Name: Michael Steyn Likes: Nature, the outdoors and motorcycles, of course! Dislikes: Folk who complain on trips. Sometimes things can get tough out in the bush in Southern Africa with bad ablutions or none at all Interests: Wildlife, the ocean and the beauty this world of ours has to offer Achievements: Qualified electrical technician turned motorcycle tour guide in 1999. I’m now MD of Dual Purpose Adventures (www.dualpurpose.co.za). Ambition: To reach the stage in my life where I can tour permanently and write a book that would appeal to like-minded ABRs.
Make: KTM Model: 950 Adventure Year: 2004 Strengths: Power handling and pure thrill factor Weaknesses: Its temperamental attitude, it does have its ups and downs Modifications: Pannier frames for soft luggage, aluminium skid plate, aluminium tail plate and crash bars Why this bike? I never liked KTMs because of all the horror stories I’d heard about having to own an ATM to afford all the repairs, but then one day I took one for a test ride and, man, the smile factor changed my mind Where does it perform best? On unpaved roads
Want to do this?
■ How long does it take? Michael’s 3,730-mile round trip from at Beestekraal via Doro’s Crater took three weeks to complete riding at a leisurely pace with a few days spent relaxing off the bike. Michael’s tour company Dual Purpose Adventures (www.dualpurpose.co.za) offers tours from long weekends to 10 days’ riding with custom tours available on request.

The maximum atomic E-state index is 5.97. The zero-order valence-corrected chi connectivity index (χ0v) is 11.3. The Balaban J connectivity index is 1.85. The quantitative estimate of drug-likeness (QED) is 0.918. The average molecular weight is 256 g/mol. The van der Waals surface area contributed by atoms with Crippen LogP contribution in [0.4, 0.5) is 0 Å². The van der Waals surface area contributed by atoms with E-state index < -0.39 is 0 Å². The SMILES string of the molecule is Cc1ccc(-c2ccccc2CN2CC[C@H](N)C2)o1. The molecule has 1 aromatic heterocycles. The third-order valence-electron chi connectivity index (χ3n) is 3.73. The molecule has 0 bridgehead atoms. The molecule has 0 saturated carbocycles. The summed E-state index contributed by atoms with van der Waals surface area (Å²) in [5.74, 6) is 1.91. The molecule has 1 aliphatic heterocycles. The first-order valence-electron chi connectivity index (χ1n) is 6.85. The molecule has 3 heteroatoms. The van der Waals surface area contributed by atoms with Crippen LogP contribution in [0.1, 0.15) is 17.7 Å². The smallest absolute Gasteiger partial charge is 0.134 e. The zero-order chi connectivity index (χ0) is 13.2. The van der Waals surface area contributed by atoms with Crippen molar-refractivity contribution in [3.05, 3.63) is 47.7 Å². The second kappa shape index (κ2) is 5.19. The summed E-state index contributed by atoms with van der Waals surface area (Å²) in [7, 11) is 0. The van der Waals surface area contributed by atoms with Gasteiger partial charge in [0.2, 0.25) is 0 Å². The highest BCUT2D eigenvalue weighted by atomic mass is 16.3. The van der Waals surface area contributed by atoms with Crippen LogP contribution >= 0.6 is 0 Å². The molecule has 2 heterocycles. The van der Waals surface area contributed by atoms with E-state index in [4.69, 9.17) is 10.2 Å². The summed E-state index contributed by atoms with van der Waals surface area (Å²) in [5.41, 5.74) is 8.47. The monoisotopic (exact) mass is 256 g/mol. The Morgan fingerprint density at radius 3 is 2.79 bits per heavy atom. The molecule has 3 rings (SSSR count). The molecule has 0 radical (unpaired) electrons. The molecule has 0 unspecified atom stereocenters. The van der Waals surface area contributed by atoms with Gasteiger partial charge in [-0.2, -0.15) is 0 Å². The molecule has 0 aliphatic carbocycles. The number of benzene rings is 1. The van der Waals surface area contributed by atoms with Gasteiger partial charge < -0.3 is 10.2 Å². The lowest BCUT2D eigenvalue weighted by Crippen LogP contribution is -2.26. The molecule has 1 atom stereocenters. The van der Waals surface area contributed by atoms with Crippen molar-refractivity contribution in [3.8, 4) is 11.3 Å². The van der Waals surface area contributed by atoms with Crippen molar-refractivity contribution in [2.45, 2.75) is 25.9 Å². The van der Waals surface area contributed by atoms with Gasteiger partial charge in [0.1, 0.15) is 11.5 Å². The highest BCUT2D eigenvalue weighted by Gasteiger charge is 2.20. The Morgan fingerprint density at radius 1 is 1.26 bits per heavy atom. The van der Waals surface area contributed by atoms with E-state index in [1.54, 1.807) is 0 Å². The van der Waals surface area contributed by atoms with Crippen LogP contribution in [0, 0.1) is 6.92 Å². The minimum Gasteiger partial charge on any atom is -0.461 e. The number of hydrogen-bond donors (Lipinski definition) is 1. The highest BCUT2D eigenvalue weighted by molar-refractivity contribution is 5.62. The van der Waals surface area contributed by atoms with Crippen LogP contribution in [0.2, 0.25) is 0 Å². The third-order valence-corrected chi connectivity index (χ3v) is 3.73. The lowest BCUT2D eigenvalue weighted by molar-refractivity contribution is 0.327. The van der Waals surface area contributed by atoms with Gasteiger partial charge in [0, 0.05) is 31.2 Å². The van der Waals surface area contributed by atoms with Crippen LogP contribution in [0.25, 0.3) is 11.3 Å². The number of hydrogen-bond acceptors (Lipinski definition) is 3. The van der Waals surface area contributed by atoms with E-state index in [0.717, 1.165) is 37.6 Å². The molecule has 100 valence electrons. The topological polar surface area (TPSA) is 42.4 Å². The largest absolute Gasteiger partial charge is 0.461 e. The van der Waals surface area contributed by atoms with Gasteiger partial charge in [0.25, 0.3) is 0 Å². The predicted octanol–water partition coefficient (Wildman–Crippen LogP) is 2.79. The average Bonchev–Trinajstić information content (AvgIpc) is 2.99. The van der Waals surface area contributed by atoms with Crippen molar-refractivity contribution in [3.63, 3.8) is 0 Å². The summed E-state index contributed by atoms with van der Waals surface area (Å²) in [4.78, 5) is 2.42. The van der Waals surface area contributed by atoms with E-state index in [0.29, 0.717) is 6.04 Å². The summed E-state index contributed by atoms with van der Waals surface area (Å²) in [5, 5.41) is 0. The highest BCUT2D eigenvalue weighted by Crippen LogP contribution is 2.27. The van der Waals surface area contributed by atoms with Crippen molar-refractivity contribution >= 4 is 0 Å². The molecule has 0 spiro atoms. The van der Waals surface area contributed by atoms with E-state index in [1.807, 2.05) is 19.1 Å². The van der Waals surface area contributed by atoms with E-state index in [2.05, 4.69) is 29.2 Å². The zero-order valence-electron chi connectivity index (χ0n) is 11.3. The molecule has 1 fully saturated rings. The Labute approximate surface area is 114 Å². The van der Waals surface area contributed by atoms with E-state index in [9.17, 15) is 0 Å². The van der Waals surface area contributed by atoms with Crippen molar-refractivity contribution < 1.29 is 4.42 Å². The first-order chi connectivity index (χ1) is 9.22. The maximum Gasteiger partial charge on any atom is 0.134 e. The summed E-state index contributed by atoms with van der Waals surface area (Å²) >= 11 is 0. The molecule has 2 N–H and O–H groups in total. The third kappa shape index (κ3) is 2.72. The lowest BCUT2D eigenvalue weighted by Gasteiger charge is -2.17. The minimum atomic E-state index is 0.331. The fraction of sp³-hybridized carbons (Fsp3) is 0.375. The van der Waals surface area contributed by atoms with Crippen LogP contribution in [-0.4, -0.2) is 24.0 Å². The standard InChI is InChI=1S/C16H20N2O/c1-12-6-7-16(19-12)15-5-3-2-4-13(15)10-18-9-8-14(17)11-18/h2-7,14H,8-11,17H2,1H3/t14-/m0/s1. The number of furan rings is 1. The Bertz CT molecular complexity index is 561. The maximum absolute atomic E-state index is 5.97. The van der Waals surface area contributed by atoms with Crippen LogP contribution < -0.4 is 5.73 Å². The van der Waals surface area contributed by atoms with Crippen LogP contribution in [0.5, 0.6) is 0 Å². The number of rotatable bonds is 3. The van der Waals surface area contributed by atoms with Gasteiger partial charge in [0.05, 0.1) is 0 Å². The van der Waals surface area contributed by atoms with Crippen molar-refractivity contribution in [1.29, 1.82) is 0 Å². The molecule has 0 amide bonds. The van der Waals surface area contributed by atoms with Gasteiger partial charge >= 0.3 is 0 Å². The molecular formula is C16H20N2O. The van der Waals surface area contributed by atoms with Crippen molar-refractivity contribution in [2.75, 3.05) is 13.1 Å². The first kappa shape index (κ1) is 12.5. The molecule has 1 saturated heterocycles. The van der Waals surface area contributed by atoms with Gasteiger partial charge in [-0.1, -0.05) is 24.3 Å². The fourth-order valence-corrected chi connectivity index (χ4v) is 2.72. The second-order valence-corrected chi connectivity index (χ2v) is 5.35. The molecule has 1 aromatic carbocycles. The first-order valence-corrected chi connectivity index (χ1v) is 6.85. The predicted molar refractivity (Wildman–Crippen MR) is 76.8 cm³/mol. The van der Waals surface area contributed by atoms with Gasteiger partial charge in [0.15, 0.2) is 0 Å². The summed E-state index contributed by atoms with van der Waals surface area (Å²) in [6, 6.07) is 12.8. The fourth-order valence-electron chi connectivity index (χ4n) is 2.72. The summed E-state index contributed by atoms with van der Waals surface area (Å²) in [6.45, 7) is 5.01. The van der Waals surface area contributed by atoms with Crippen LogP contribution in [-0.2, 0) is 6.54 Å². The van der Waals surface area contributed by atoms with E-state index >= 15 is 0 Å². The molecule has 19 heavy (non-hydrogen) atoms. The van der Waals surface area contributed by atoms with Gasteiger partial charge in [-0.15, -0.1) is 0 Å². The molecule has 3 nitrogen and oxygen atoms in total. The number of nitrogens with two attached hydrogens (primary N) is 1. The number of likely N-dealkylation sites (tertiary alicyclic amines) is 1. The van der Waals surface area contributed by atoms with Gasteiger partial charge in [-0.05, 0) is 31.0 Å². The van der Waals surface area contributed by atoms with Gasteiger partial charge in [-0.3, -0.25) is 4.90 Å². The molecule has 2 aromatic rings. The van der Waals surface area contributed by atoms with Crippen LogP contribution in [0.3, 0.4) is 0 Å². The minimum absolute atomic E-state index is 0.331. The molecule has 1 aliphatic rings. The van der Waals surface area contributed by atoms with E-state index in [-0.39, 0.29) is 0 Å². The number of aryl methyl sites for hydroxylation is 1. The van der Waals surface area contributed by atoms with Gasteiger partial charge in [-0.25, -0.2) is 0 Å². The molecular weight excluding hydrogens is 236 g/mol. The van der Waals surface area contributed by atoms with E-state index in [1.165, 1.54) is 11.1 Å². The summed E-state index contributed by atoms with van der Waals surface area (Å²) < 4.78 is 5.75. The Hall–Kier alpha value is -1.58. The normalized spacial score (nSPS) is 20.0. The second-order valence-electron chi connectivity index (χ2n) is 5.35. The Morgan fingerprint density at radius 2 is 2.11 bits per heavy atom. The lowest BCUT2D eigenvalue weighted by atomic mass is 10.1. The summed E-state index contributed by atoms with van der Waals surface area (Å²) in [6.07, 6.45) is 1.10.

■ How much? A budget 10-day tour with Dual Purpose Adventures including bike hire and camping starts at around £1,125; mixed accommodation tours with camping and lodging are around £1,250 for 10 days and full accommodation tours with budget bike hire are around £1,300. If you want the gold-star service with full accommodation and a sexy machine you’re looking at around £2,040 for 10 days. All prices exclude flights, fuel and taxes, but cover food and non-alcoholic beverages.
■ Fly or hire? If you’d prefer to take your own motorcycle into Southern Africa, James Cargo Services Ltd can transport a BMW R 1200 GS to arrival into Windhoek for £1,599 by airfreight. See www.jamescargo.com. You’ll also need a carnet de passage, to import your bike into the country.